At 11 years old, Rori was the eldest child, with 2 younger sisters. Sibling rivalry is always a blessing in families, but the competition among these young girls was extreme, with constant fighting, tantrums, screaming, and yelling. Rori was the worst among them; the slightest thing would set her off, especially if you touched her pens. Her collection exceeds 1200 (≥1201 after she added the one from my office). She had been diagnosed as having obsessive-compulsive disorder because of the amount of time she spent organizing her pen collection. While not harmful in itself, the pen collection was an easy target for her sisters, and Rori’s mother had reached her boiling point.

Table 3 gives Rori’s laboratory results.

Screen Shot 2015-12-10 at 4.03.54 PM


A pattern was apparent in these 3 cases. It is obvious that psychiatric and neurological issues reflect decreased levels of 5-hydroxyindoleacetic acid, epinephrine, and norepinephrine, along with a C677T mutation in MTHFR. A history of depression was present in Nathan’s father, in whom MTHFR was homozygous normal. This begs the question “What is causing these mutations?”

MTHFR is being researched as a risk factor for a myriad of conditions. Simply changing our folic acid supplements to 5-methyltetrahydrofolate could remove this disease factor. A meta-analysis6 of more than 17 000 individuals showed that C677T and 677TT polymorphisms increase the risk of esophageal cancer. A second meta-analysis7 of more than 12 000 children demonstrated that C677T is a biomarker for childhood acute lymphoblastic leukemia. A third meta-analysis8 of more than 10 000 individuals indicated that homozygous 677TT is a risk factor for gastric cancer, especially in Asians. A fourth meta-analysis9 showed that C677T increases cancer risk and is associated with migraines with aura. Finally, a recent study10 showed that C677T is a risk factor for male infertility in patients of Asian ancestry.

Every risk factor must be examined in disease. The amount of research on this gene mutation is extensive, and its disease reach in the body is dramatic. With so many of our patients having cancer, cardiac disease, psychiatric disorders, and other health issues that involve the methylation of folic acid, we must look at this enzyme as a possible risk factor. By testing for MTHFR mutations and appropriately treating resultant deficiencies, you can dramatically improve the health of your patients. If we truly want to be preventive healers, we should include 5-methyltetrahydrofolate in all our supplements and fortified foods.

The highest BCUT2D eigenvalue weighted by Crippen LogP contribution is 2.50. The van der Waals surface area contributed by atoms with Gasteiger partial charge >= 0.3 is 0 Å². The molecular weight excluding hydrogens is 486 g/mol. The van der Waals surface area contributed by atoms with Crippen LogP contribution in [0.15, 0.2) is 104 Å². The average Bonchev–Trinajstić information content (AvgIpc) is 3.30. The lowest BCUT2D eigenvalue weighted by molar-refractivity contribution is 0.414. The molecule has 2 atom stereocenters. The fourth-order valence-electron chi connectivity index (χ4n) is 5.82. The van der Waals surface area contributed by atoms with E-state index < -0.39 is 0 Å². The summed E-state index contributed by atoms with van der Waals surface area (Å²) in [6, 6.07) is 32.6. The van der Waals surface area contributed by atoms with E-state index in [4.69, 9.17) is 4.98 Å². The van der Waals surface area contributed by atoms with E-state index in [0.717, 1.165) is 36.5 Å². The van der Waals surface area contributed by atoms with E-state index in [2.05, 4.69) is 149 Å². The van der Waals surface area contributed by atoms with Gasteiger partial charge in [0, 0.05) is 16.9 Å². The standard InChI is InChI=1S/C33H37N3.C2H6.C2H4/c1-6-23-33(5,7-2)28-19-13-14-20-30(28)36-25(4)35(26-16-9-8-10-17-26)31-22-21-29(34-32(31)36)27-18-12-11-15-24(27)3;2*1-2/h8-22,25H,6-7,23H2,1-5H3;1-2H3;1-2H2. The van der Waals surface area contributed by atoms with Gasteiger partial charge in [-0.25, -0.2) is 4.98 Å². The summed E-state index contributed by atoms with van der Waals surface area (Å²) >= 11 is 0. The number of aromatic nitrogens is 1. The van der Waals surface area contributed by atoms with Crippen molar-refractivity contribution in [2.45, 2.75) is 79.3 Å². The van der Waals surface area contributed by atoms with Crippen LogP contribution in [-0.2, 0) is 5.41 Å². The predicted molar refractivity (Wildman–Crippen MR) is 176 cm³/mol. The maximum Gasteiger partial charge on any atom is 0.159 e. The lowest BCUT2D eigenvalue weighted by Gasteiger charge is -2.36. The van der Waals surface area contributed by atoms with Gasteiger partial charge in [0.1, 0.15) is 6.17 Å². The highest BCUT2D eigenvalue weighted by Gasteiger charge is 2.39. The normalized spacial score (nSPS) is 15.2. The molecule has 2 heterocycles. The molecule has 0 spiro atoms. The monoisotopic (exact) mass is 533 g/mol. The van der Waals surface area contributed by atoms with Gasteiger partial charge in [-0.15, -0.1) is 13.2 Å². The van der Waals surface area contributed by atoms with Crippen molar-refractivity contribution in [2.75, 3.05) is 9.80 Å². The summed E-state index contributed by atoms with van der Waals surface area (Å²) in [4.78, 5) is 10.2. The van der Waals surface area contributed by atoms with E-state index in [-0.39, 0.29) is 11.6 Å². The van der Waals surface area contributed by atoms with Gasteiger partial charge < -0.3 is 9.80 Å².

Jared M. Skowron, ND, is a full-time faculty member at the University of Bridgeport, Connecticut, where he teaches pediatrics and is founder of the Pediatric & Autism Clinic at UB Clinics. Author of Fundamentals of Naturopathic Pediatrics (CCNM Press, 2009) and 100 Natural Remedies for Your Child (Rodale Books, 2011), he is cofounder and current vice president of the Pediatric Association of Naturopathic Physicians.



  1. Frankenburg FR. The role of one-carbon metabolism in schizophrenia and depression. Harv Rev Psychiatry. 2007;15(4):146-160.
  2. Peerbooms OL, van Os J, Drukker M, et al; MTHFR in Psychiatry Group. Meta-analysis of MTHFR gene variants in schizophrenia, bipolar disorder and unipolar depressive disorder: evidence for a common genetic vulnerability [published online ahead of print December 24, 2010]? Brain Behav Immun. 2010. doi:10.1016/j.bbi.2010.12.006. Medline:21185933
  3. Almeida OP, McCaul K, Hankey GJ, et al. Homocysteine and depression in later life. Arch Gen Psychiatry. 2008;65(11):1286-1294.
  4. Han IB, Kim OJ, Ahn JY, et al. Association of methylenetetrahydrofolate reductase (MTHFR 677C>T and 1298A>C) polymorphisms and haplotypes with silent brain infarction and homocysteine levels in a Korean population. Yonsei Med J. 2010;51(2):253-260.
  5. Liu H, Yang M, Li GM, et al. The MTHFR C677T polymorphism contributes to an increased risk for vascular dementia: a meta-analysis. J Neurol Sci. 2010;294(1-2):74-80.
  6. Liu YX, Wang B, Wan MH, et al. Meta-analysis of the relationship between the metholenetetrahydrofolate reductase C677T genetic polymorphism, folate intake and esophageal cancer. Asian Pac J Cancer Prev. 2011;12(1):247-252.
  7. Yan J, Yin M, Dreyer ZE, et al. A meta-analysis of MTHFR C677T and A1298C polymorphisms and risk of acute lymphoblastic leukemia in children [published online ahead of print April 14, 2011]. Pediatr Blood Cancer. 2011. doi:10.1002/pbc.23137. Medline:21495160
  8. Dong X, Wu J, Liang P, et al. Methylenetetrahydrofolate reductase C677T and A1298C polymorphisms and gastric cancer: a meta-analysis. Arch Med Res. 2010;41(2):125-133.
  9. Samaan Z, Gaysina D, Cohen-Woods S, et al. Methylenetetrahydrofolate reductase gene variant (MTHFR C677T) and migraine: a case control study and meta-analysis. BMC Neurol. 2011;11:e66. Accessed June 26, 2011.
  10. Wu W, Shen O, Qin Y, et al. Methylenetetrahydrofolate reductase C677T polymorphism and the risk of male infertility: a meta-analysis [published online ahead of print April 28, 2011]. Int J Androl. 2011. doi:10.1111/j.1365-2605.2011.01147.x. Medline:21535009
Recommended Posts

Start typing and press Enter to search